I’m now convinced that much of the work I’ve done so far has been wasted. Instead of cultivating what my hand can already do, I’ve instead tried to force it to do what it’s not yet ready to do. As an extreme example, you might recall I mentioned that several years ago I tried taping my m and a fingers together, to see if this would train them to move together in alternation. It didn’t work, and now I know why. Like the dog who’s punished into doing something he doesn’t understand or want to do, I wasn’t really training my hand to do anything useful. Rather, I was training my fingers to move together only when forcibly restrained. Absent the restraint, my fingers would simply revert to their old subpar movement and feel.

Even the less drastic things I’ve tried—remember the Rockettes exercise?—were still missing the point. The key, I now believe, isn’t to force my fingers to do the right thing. The key is to begin with the right thing and then very gradually increase the difficulty under which the right thing is done. So I start with finger-flapping in thin air. Then on to drumming on the soundboard. Then so on. On through single string alternation. On through gradually more extended alternation. On through string crossing. On through gradually increasing volume. On through varying tone color. And on until it’s a reliable musical technique.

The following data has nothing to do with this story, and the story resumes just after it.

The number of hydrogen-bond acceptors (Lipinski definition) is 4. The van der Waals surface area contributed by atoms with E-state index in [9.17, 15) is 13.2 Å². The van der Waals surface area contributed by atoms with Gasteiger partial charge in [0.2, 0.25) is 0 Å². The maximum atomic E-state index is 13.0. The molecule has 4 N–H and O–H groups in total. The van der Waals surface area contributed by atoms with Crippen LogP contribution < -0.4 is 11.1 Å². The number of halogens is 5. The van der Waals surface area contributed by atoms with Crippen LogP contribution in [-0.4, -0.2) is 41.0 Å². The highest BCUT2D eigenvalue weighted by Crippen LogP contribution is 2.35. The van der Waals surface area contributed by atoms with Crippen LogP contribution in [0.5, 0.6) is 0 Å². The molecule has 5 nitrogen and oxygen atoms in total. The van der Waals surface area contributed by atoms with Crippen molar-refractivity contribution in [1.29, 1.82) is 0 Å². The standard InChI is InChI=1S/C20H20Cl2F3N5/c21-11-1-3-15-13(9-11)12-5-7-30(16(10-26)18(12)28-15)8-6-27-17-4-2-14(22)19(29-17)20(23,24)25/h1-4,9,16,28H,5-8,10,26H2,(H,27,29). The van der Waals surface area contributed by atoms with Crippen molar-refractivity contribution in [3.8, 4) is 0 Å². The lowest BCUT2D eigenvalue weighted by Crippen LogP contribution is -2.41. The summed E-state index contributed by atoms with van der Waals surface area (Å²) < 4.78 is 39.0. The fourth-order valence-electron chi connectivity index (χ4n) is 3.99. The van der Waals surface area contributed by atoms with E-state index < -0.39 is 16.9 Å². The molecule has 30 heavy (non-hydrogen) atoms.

At every step, my success depends on how well I evaluate where I am, and how creatively I design and practice each incremental step. If I don’t accurately recognize each new level of difficulty as it crops up, then I’ll overreach and ultimately fail. But the advantage to this approach lies in its immediacy. Remember, each next step should be only a bit harder than the last. If I try a next step and the correct movement and feel fall apart, then I’m overreaching. So in a practical way, this approach is self-correcting: if at any point I loose the correct movement and feel, then I’m doing it wrong. Step back, rethink, and try again. This strikes me as as much better than simply pounding away and hoping for the best.